Risk aversion can take a good idea and make it useless. And risk aversion is rampant in corporations. That’s one of the points in Kathy’s post. It’s a long post, and it’s late, so I’m not going to go much into it, but here’s a quote:
. . . many of the “leaf nodes” (what Microsoft and Sun and others refer to as “individual contributors”) tend to be innovative and brave, but many of the “branches” (i.e. layers of management) can’t stomach the risks. In their (admirable) desire to be strong and stable, the “branches” put safety above all else.
What kind of safety? Sometimes managers are putting the best interests of the company first. That’s great–they’re often more experienced and have a better grasp of the bigger context. But (and it’s a really big but) sometimes they’re just worried about their own damn job. In other words, the leaf node/individual contributors often think about the effect of their work on users, while the mid-level managers often think about the effect of their work on their job. And whose fault is that? All those layers of bosses. Even one risk-averse boss in the chain-of-command can do major damage to innovation, spirt, motivation, etc.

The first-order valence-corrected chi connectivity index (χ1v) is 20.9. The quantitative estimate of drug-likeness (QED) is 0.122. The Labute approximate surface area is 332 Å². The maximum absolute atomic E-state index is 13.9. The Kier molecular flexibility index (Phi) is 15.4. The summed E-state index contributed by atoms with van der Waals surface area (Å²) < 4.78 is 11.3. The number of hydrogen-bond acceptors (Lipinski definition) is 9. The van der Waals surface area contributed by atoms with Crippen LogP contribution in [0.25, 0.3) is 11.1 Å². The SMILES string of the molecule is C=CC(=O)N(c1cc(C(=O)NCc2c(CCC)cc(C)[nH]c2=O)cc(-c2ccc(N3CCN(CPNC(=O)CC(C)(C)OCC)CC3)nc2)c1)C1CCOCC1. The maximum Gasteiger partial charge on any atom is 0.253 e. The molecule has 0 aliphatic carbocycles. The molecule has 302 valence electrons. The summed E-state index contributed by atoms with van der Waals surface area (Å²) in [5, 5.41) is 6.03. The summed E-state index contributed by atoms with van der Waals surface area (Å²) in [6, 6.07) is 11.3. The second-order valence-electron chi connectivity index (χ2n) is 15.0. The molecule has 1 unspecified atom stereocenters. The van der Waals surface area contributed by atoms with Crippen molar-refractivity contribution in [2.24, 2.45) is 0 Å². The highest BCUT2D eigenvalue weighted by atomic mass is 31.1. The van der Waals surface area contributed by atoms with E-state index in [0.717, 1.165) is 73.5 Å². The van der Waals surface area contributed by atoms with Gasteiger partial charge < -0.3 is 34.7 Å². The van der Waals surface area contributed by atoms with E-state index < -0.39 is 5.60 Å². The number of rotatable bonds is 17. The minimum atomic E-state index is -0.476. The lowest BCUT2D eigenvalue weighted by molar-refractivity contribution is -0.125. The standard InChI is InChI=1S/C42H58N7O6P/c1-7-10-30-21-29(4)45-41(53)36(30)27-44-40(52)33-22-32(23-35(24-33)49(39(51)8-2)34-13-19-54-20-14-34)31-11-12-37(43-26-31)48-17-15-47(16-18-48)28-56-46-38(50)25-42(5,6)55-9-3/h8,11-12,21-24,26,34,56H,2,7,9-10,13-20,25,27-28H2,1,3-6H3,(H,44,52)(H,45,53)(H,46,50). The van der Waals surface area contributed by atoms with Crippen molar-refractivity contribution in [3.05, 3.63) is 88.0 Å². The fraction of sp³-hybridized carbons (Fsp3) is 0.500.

The major point in her post, though, is what can be done to combat risk aversion killing your spirit. Her list:
- Regularly review the assumptions behind all your decisions.
- Practice letting go
- Push the boundaries strategically, one-by-one
- Use blogs to build support within the company
- If all else fails and the culture of risk-aversion is stealing your soul, consider going into “short-timer” mode.
- Keep reminding yourself that life is short!